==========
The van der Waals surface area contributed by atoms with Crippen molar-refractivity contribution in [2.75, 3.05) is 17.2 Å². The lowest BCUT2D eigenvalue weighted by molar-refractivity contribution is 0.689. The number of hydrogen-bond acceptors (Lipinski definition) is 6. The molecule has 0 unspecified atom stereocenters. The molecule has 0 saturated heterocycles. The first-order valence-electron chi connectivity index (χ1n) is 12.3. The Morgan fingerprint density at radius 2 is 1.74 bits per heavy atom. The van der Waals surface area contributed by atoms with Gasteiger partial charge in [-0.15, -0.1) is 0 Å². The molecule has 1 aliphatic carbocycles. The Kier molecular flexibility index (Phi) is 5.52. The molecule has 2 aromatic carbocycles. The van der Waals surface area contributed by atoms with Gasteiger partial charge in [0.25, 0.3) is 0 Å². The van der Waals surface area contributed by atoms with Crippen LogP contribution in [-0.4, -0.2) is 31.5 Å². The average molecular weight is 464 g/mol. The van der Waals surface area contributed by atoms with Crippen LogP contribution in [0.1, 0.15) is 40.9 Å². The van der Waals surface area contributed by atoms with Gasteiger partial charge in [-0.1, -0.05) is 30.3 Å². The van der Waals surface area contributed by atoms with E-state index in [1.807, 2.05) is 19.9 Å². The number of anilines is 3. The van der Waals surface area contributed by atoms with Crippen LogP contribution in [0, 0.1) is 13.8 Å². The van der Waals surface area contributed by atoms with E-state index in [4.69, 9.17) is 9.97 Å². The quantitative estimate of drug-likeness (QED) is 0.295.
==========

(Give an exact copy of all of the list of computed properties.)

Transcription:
The van der Waals surface area contributed by atoms with Crippen molar-refractivity contribution in [2.75, 3.05) is 17.2 Å². The lowest BCUT2D eigenvalue weighted by molar-refractivity contribution is 0.689. The number of hydrogen-bond acceptors (Lipinski definition) is 6. The molecule has 0 unspecified atom stereocenters. The molecule has 0 saturated heterocycles. The first-order valence-electron chi connectivity index (χ1n) is 12.3. The Morgan fingerprint density at radius 2 is 1.74 bits per heavy atom. The van der Waals surface area contributed by atoms with Gasteiger partial charge in [-0.15, -0.1) is 0 Å². The molecule has 1 aliphatic carbocycles. The Kier molecular flexibility index (Phi) is 5.52. The molecule has 2 aromatic carbocycles. The van der Waals surface area contributed by atoms with Gasteiger partial charge in [0.25, 0.3) is 0 Å². The van der Waals surface area contributed by atoms with Crippen LogP contribution in [-0.4, -0.2) is 31.5 Å². The average molecular weight is 464 g/mol. The van der Waals surface area contributed by atoms with Crippen LogP contribution in [0.1, 0.15) is 40.9 Å². The van der Waals surface area contributed by atoms with Gasteiger partial charge in [-0.1, -0.05) is 30.3 Å². The van der Waals surface area contributed by atoms with E-state index in [1.807, 2.05) is 19.9 Å². The number of anilines is 3. The van der Waals surface area contributed by atoms with Crippen LogP contribution in [0, 0.1) is 13.8 Å². The van der Waals surface area contributed by atoms with E-state index in [4.69, 9.17) is 9.97 Å². The quantitative estimate of drug-likeness (QED) is 0.295.